Poor quality medicines that fail to meet official standards pose a significant threat to patients in need of quality-assured medicines to combat diseases such as malaria, for which proper treatment is essential to eliminate parasites from the blood effectively. Lack of quality-assured medicines can delay progress towards malaria control and eventual elimination.
From January to June 2015, 60% of 124 counterfeit products that were analyzed under orders from Peru’s General Directorate of Medicines, Supplies and Drugs (DIGEMID) did not contain an active ingredient. These medicines could have been identified rapidly in the field with screening tests, allowing more prompt regulatory action.
To strengthen the capacity of Regional Health Directorate (DIRESA) staff and university labs, in August 2015, DIGEMID and the National Center for Quality Control (CNCC) convened a training workshop in Cuzco with the participation of six universities and six DIRESAs. Of the six DIRESAs in attendance, five (La Libertad, Ayacucho, Loreto, Tacna and Cuzco) had reported the highest rates of substandard and counterfeit medicines in the country.
During the workshop, CNCC trained participants on the use of rapid field tests. The head of Peru’s National Institute of Health (INS) pointed out that field screening tests drastically reduce the time needed to assess medicine quality, from several months down to a few hours or days, depending on the number of samples to be analyzed. Expanding the use of rapid field tests for the monitoring of medicines at the decentralized level would allow for more prompt regulatory action and a larger volume of medicines screened.
The methodology that Peru chose to adopt and began to scale up with the critically important August 2015 workshop is known as the Three Level Approach to medicine quality control. The Three Level Approach is a proven methodology to detect substandard and counterfeit medicines in a rapid and cost effective manner. It consists of preliminary visual and physical inspection (Level 1), rapid screening field tests (Level 2), and compendial or other validated laboratory tests (Level 3).1 It was first introduced in the Americas through the Amazon Malaria Initiative (AMI) by implementing partner U.S. Pharmacopeia’s Promoting the Quality of Medicines program.
Starting with the workshop in Cuzco, the six participating universities began the process of being integrated into a network to support the CNCC with supplemental technical and human resources for the decentralized quality control of medicines at the DIRESAs. The inclusion of university laboratories to cooperate with medicine quality monitoring in the field is intended to enhance Peru’s capacity to ensure the quality of medicines on the market.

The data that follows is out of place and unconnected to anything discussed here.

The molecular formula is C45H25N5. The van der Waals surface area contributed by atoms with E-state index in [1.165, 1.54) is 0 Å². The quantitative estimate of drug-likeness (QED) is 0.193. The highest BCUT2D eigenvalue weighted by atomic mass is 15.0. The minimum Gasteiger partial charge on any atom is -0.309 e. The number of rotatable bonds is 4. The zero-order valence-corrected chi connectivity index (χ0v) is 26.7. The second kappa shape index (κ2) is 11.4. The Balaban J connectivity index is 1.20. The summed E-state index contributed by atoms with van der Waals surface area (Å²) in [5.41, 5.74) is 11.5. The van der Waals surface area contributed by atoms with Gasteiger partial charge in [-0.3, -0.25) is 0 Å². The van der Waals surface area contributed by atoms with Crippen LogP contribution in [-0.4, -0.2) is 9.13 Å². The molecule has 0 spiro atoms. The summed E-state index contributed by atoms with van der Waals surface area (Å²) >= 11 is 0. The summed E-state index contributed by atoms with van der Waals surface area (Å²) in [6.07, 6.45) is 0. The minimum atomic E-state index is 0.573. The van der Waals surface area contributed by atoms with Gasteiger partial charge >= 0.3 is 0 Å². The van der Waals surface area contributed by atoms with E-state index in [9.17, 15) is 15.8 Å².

Also in 2015, Peru developed an annual timeline for the DIRESAs in Loreto and Madre de Dios to analyze the quality of a list of medicines. Medicine samples that fail field tests will be sent to the CNCC immediately to expedite confirmatory testing.
The involvement of universities in the August 2015 workshop demonstrates DIGEMID and CNCC’s commitment to nationwide implementation of the Three Level Approach and to further strengthening the country’s capacity to survey medicine quality in the field. Peru now has concrete plans to invest in long-term, sustainable solutions to facilitate the identification and removal of poor quality medicines from its territory, made possible with technical support provided through AMI.
Three Level Approach
The Three Level Approach applies sequential and complementary levels of quality control of increasing complexity, which are:
- Level 1 – Visual and physical inspection
- Level 2 – Rapid analytical screening tests that can be performed in the field
- Level 3 – Registration methodologies that require an established lab and trained personnel
The Three Level Approach, developed by PQM to support countries’ post marketing surveillance programs, was introduced and implemented initially in AMI countries through PQM assistance. Countries’ implementation of Level 2 analysis helped to assess more than 1600 malaria medicines from 2005–2010.2
Victor Pribluda, Promoting the Quality of Medicines (PQM)
This success story was originally published on AMI's website as a downloadable PDF. The Amazon Malaria Initiative (AMI) is an eleven country regional program in the Amazon basin and Central America with support from the U.S. Agency for International Development. AMI was launched in 2001 with the overall goal of preventing and controlling malaria in the Amazon basin. Learn more about AMI’s work on their website, and follow them on Facebook and Twitter.
The author’s views expressed in this publication do not necessarily reflect the views of the U.S. Agency for International Development or the U.S. government.
1 Pribluda VS, Barojas A, Coignez V, Brady S, Dijiba Y, et al. (2014) The Three-Level Approach: A Framework for Ensuring Medicines Quality in Limited-Resource Countries. Pharmaceut Reg Affairs 3: 117.
2 Pribluda VS. Barojas A, Añez A, López CG, et al. (2012) Implementation of basic quality control tests for malaria medicines in Amazon Basin countries: results for the 2005–2010 period. Malaria Journal 11:202.